Dr. John L. Clarke
Dr. John L. Clarke is Professor of National Security at the George C. Marshall European Center of Security Studies in Garmisch-Partenkirchen, Germany.
Dr. Clarke is recognized as a leading expert on the role of military forces in homeland security and homeland defense issues. He has developed and taught numerous courses on homeland security, crisis management, and stability operations, as well as developing scenario-based exercises and simulations. He led a major research project on European Approaches to Homeland Security. His most recent book is, “What Should Armies Do? Armed Forces and Civil Security.”
In a military career spanning more than a quarter century, Dr. Clarke held numerous positions of great responsibility in the national security organizations of the United States. A political-military affairs expert, he was responsible for developing the U.S. Army’s doctrine for operations into the next century. In particular, he developed the Army’s doctrinal response for operations such as Bosnia. In addition, Dr. Clarke served as a senior planner and crisis manager in the Joint Staff in the U.S. Department of Defense, as well as the executive assistant to the commanding general, Fifth Army. A former Special Forces officer, Dr. Clarke commanded elite military units (parachute, Special Forces, Ranger, armored infantry) in operations in Europe, Asia, Africa and the U.S., including combat operations in the Gulf and Asia.
Dr. Clarke holds a Doktorat in political science from the University of Salzburg, Austria, a Brévet from the Ecole Supérieure de Guerre in Paris, an M.A. from the University of Southern California, a diploma from the U.S. Army Command and General Staff College and a B.A. from Norwich University. He held a post-doctoral fellowship at Harvard University and was an Olmsted Scholar. He recently served as the Senior Eisenhower National Defense Fellow of the NATO Defense College in Rome.
Dr. Clarke has led projects in more than 50 countries worldwide, speaks six languages, and has lived abroad for more than 35 years. He has published numerous articles on defense and security issues appearing in such publications as The National Interest, Survival, Defense News, Magazine der Bundeswehr, European Security, Homeland Security, Homeland Defense and the Journal of Homeland Security. He is a frequent contributor on German and Austrian radio and television.
“Profound Implications,” per Concordiam: Journal of European Security and Defense Issues 11, no. 2 (2021): 7-9.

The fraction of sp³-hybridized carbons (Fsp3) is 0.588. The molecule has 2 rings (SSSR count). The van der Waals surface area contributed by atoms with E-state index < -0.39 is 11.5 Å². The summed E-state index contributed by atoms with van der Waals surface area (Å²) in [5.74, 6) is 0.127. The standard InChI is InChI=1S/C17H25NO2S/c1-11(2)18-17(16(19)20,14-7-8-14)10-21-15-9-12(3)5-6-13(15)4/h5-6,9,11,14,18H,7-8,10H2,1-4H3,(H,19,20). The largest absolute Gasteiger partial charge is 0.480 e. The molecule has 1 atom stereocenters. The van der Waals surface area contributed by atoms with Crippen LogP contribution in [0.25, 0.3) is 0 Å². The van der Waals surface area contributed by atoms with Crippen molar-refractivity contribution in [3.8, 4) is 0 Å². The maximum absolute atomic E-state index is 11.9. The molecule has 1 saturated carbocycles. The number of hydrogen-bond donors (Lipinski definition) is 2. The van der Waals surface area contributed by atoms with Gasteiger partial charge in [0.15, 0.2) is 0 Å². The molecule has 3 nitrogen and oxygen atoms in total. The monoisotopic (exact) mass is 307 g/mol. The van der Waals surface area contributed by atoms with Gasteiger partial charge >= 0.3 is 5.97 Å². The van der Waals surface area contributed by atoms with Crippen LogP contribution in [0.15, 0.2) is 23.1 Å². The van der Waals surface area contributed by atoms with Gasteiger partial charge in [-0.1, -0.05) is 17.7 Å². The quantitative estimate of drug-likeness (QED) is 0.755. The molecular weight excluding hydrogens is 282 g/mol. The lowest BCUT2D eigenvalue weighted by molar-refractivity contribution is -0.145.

“Managing Pandemics,”per Concordiam: Journal of European Security and Defense Issues 11, no. 2 (2021): 30-35.
“A New Normal,”per Concordiam: Journal of European Security and Defense Issues 11, no. 2 (2021): 62-63.
“Pandemics: The Armed Forces as the Ultima Ratio?” Marshall Center Occasional Paper, no. 34, April, 2020.
“Should We Just Let the Army Do It?” The National Interest, August 18, 2019.
“The Role of Armed Forces in Border Security,” in Military and Defence Aspects of Border Security in South East Europe: Human and Societal Dynamics- Series E, NATO Science for Peace and Security Series (Amsterdam: IOS Press, 2018).
“Managing Russian Information Operations,” Marshall Center: Loisach Group Notes, no. 4, 2018.
“Armed Forces at Home,” per Concordiam: Journal of European Security and Defense Issues 6, no. 1 (2015): 10-17.
“What Should Armies Do? Armed Forces in Civil Security,” London; Ashgate Publishers (January 2014).
“Soldiering on the Homefront,” per Concordiam: Journal of European Security and Defense Issues 1, no. 4 (2011): 19-23.
“Europe’s Armed Forces in Civil Security," Connections: The Quarterly Journal 12, no. 2 (2013): 69-82.
“Transatlantic Homeland Security: Is Security Divisible?,” Homeland Defense Journal, September 2007.
“Ein Transatlantischer Statusbericht,” Homeland Security (2-2007).
“Armies in Homeland Security: American and European Perspectives,” Washington, DC: National Defense University Press (2006).
“What Role for Which NATO?,” EuroFuture (Spring 2006).
“What Roles and Missions for Europe's Military and Security Forces in the 21st Century?” Marshall Center Papers, no. 7, August 2005.